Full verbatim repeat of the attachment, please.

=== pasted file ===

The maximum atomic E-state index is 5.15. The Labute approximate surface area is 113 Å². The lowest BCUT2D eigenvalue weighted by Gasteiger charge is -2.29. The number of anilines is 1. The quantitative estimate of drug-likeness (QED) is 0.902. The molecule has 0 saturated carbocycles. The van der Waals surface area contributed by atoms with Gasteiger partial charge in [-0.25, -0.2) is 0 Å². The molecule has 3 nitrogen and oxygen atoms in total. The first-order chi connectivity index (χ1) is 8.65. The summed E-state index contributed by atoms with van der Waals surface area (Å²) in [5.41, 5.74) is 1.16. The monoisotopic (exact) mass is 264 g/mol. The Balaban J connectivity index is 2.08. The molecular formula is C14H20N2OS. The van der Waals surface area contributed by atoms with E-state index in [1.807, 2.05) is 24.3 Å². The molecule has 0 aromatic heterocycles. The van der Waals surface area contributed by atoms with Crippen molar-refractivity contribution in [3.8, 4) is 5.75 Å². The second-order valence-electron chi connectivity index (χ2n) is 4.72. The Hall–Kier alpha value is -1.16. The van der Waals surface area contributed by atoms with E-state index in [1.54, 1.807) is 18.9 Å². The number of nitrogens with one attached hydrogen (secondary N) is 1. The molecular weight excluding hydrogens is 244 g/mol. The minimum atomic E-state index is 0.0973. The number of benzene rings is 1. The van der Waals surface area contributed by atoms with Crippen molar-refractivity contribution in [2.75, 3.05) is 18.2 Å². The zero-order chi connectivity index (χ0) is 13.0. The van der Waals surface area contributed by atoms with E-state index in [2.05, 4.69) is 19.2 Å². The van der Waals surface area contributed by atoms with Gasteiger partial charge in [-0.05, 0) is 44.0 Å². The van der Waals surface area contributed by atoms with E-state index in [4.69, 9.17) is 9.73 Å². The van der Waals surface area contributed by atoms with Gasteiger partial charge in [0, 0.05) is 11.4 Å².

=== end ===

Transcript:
The maximum atomic E-state index is 5.15. The Labute approximate surface area is 113 Å². The lowest BCUT2D eigenvalue weighted by Gasteiger charge is -2.29. The number of anilines is 1. The quantitative estimate of drug-likeness (QED) is 0.902. The molecule has 0 saturated carbocycles. The van der Waals surface area contributed by atoms with Gasteiger partial charge in [-0.25, -0.2) is 0 Å². The molecule has 3 nitrogen and oxygen atoms in total. The first-order chi connectivity index (χ1) is 8.65. The summed E-state index contributed by atoms with van der Waals surface area (Å²) in [5.41, 5.74) is 1.16. The monoisotopic (exact) mass is 264 g/mol. The Balaban J connectivity index is 2.08. The molecular formula is C14H20N2OS. The van der Waals surface area contributed by atoms with E-state index in [1.807, 2.05) is 24.3 Å². The molecule has 0 aromatic heterocycles. The van der Waals surface area contributed by atoms with Crippen molar-refractivity contribution in [3.8, 4) is 5.75 Å². The second-order valence-electron chi connectivity index (χ2n) is 4.72. The Hall–Kier alpha value is -1.16. The van der Waals surface area contributed by atoms with E-state index in [1.54, 1.807) is 18.9 Å². The number of nitrogens with one attached hydrogen (secondary N) is 1. The molecular weight excluding hydrogens is 244 g/mol. The minimum atomic E-state index is 0.0973. The number of benzene rings is 1. The van der Waals surface area contributed by atoms with Crippen molar-refractivity contribution in [2.75, 3.05) is 18.2 Å². The zero-order chi connectivity index (χ0) is 13.0. The van der Waals surface area contributed by atoms with E-state index in [2.05, 4.69) is 19.2 Å². The van der Waals surface area contributed by atoms with Gasteiger partial charge in [-0.05, 0) is 44.0 Å². The van der Waals surface area contributed by atoms with E-state index in [4.69, 9.17) is 9.73 Å². The van der Waals surface area contributed by atoms with Gasteiger partial charge in [0, 0.05) is 11.4 Å².